Victory Lap – NYC Delegation to American Eagle Headquarters

 

New York, NY – “The action on Friday for the American Eagle campaign was exciting and eventful. Being part of the leading delegation at the headquarters I watched as the Bangladesh garment workers union representative, Amin, and Unite Here’s Local 100 Organizer, Milan, spoke with an executive. The conversation went well despite the fact that security forcibly pushed us out. This particular action did get the attention of the company. Afterward, at the Gap, we were able to have conversations with two managers and had a successful mike check and leafleting drive. Lastly, we gave the managers at American Eagle the petitions and congratulated them, who seemed to respond positively. Overall the actions were fun and felt like they made an impact.

– Shamima, NYC Research

As some of you may have already heard, our OBB, Organizing Beyond Barriers, Summer Organizers have led a very impressive campaign with American Eagle, pressuring the company to sign the historic Bangladesh Accord on Fire and Building Safety—which has ended in VICTORY!

We received word from our allies that American Eagle had agreed to sign the accord as of Thursday of last week. The next day they changed the Corporate Social Responsibility page on their website to read that, indeed, they were publicly acknowledging that they had signed the accord! This is the binding agreement that many international labor groups helped craft, not the non-binding, extremely weak Walmart-Gap agreement that became public the same day.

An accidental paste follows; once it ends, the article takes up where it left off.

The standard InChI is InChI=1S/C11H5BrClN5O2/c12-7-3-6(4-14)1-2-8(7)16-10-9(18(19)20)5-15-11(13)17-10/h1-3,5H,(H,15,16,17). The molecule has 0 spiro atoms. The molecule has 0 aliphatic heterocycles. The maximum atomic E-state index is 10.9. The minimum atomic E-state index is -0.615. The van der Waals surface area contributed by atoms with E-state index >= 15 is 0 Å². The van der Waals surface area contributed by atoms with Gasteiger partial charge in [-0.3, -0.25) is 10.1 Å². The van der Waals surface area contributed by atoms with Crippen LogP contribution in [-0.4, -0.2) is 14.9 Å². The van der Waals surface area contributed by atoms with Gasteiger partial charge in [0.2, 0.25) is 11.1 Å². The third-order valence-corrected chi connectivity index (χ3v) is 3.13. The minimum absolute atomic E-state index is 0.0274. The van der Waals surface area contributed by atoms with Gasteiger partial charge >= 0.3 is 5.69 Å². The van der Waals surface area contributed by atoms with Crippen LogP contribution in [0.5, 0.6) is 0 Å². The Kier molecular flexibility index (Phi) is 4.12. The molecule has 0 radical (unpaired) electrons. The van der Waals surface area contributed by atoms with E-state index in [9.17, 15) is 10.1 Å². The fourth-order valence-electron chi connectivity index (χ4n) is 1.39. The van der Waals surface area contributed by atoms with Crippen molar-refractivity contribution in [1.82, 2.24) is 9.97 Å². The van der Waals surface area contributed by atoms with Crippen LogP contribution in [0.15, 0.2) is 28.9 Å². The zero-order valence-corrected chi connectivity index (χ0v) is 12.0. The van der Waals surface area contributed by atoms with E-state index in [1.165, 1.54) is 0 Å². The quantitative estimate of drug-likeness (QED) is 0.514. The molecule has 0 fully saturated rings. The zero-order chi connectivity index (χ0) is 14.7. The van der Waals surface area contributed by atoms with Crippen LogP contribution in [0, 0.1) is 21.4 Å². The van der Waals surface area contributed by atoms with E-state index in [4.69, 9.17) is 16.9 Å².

Our allies in this effort have made it very clear that the reason for American Eagle’s decision in contrast to other retailers is the relentless ground campaign that we ran, which included 40 delegations and over 12,000 signatures collected on petitions in only 4 weeks culminating in a NYC-OBB-Team-led delegation to Corporate Headquarters alongside Amin, the president of the Bangladeshi Garment Workers Union.

In Prayer and Solidarity

– Stuart Mora, American Eagle Outfitters Campaign Coordinator for Organizing Beyond Barriers

“I am a student-writer at San Diego City College and a Summer Organizer with OBB reporting briefly from two intense days of learning and actions in L.A.  In particular, I was affected by the actions taken at the American Eagle stores in Los Angeles.  As many of us know, the story of UNITE HERE includes more than a century in the textile and clothing industries.  The action against American Eagle connected us to this history while advocating for workers in another part of the world.  When we performed the delegation I felt we made a connection with abused workers not only in Bangladesh but around the world.

When the delegation began, for a few seconds I was frightened…what gave me strength was to think on all the workers and children that died in the worst garment factory accident ever; only because corporations are too greedy to care about workers. I could finally hear my voice, at first with fear, later, I did not care who was watching me. We cannot show fear when fighting for the rights of workers.  When it was time to leaflet outside the store and talk to customers passing by, it was empowering to see that you don’t need to be an expert to raise awareness and create consciousness among the public, you just have to put yourself out there and take a stand. I liked seeing how each of the participants had a unique way to get the message across. And in the end, we delivered the message!  One woman told me , This is eye opening for me; I didn’t realize the suffering of other people, we are really lucky.